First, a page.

Posted by Jeff Modeski (NMLS ID #217558) ● November 10, 2015

Why Are My Closing Costs Higher Than I Anticipated?

why are my closing costs higher than expected?

Everyone appreciates the advantages of owning a home: you enjoy tax benefits, you can decorate and customize however you like, and you become part of the community once you’re settled.  However, when it comes to the home buying process, there’s one thing nobody likes: surprises.  Partnering with someone you trust and who knows the local market will absolutely reduce the chances of unexpected events, but if you are further along in the process and your closing costs are more than you expected, here are three possible reasons why.

  1. Points
    Has your lender included points on your new estimate?  Points, as they are known in the mortgage industry, are pre-paid interest.  These allow you to obtain a lower interest rate over the life of your loan by pre-paying some of your interest cost up-front.  Paying these up-front costs is completely up to you, the buyer, and depending on the circumstances, points may be tax-deductible.

    What your lender should be analyzing for you is your break-even point by paying points. Since points afford you a lower interest rate, you will save more on your monthly payments—but the question is how long into your loan term those savings will outweigh the cost of investing in points.  If you know to a great degree of certainty that you will keep the same house and the same mortgage for an extended period of time, points may make sense for you. However, if an unforeseen circumstance such as a job transfer necessitates vacating your mortgage, or if rates drop and refinancing your mortgage makes sense for you financially, you may not reach your break-even point and as a result, you may lose the money you invested on points. Consult your Mortgage Originator for details on points.

  2. Real Estate Taxes
    Are the real estate taxes on your chosen property higher than what you and your lender originally estimated? Real estate taxes are part of your escrow account, which is a subcategory of your closing costs.  All properties come with a unique annual real estate tax bill.  If the real estate tax bill that comes with your property is higher than what you and your lender originally estimated, then your closing costs will be higher as a result.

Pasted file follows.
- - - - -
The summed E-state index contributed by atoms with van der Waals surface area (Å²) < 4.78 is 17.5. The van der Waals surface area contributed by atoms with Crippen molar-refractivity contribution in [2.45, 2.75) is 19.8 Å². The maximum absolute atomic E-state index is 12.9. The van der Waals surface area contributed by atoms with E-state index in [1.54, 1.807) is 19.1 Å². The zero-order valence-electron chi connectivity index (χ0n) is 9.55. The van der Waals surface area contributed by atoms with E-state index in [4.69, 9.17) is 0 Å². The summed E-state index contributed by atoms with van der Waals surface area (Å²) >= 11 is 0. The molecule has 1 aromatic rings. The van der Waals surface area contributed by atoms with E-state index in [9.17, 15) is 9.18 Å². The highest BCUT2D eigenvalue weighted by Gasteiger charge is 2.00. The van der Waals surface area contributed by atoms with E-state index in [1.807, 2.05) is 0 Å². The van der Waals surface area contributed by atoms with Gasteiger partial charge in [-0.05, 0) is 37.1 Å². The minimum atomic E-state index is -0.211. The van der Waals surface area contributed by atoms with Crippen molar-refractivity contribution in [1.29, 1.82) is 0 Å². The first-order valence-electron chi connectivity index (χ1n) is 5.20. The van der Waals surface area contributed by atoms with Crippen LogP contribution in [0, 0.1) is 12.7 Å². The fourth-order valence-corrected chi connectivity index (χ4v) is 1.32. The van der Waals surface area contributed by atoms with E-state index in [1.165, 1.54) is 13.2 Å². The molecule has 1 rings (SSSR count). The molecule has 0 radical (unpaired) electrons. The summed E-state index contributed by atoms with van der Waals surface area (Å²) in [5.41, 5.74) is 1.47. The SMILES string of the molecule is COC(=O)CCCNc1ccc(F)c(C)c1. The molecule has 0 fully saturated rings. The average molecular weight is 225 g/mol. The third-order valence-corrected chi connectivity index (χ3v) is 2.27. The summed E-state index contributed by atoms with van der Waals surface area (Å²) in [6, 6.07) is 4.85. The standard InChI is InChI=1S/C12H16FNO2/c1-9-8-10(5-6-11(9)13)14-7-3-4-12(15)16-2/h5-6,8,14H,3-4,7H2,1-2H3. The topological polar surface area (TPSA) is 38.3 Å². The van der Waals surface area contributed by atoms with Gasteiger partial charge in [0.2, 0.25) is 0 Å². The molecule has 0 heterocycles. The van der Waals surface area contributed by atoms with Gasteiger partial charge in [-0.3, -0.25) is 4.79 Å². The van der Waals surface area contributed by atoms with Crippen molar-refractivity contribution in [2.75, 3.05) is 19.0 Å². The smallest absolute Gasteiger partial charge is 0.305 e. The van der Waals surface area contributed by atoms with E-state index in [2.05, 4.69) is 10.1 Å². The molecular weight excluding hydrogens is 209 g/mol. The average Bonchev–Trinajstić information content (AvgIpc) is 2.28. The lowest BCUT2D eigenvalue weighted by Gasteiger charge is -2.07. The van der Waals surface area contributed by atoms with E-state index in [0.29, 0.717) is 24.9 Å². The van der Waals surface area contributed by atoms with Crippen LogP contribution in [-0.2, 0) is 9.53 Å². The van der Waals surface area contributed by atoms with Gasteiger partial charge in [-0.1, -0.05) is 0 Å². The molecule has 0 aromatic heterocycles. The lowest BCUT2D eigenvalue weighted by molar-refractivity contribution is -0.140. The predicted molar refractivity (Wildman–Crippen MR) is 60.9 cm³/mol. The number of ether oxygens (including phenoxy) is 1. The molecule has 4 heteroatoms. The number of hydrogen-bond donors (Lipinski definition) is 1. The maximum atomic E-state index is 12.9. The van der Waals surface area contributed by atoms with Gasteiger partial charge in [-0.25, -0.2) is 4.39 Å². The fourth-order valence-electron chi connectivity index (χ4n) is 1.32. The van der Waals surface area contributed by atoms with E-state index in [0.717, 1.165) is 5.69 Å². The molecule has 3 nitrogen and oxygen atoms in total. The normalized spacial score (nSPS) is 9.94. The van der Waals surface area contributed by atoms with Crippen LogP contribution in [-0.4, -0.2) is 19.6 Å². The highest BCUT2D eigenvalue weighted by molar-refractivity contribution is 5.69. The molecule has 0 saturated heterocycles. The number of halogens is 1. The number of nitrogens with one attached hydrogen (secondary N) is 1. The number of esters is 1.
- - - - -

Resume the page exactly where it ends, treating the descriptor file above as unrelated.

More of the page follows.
One possible reason that a house would have a higher tax bill is if it is assessed at a higher amount than your contract price. A higher assessed value will always come with a higher annual tax bill because the county is valuing your property at a greater amount than what you and your seller have agreed upon.

  3. Transfer Taxes
    Is the home that you have chosen a bank-owned property?  It is customary in Maryland to split your transfer taxes 50/50 with the seller.  Transfer taxes are the fees that are charged by the county in which you are buying to transfer the title from the current owner to you, the new owner.  

    When you buy a house that is currently owned by a bank, the bank doesn’t normally pay the seller’s 50 percent of the transfer tax.  If this is the case, you would need to pay 100% of the transfer tax, and this would cause your closing costs to be higher than expected.

Your lender should provide you with a loan estimate, but keep in mind it’s exactly that – an estimate of what to expect.  The government allows some of these fees to be higher than estimated on the day of settlement.  You want to choose a lender who is experienced, knows the local market, and someone that makes you feel confident that the estimated fees are accurate to the best of their knowledge.

Have more questions about closing costs? Leave a message or shoot me an email.

Topics: Closing Costs, Buying a Home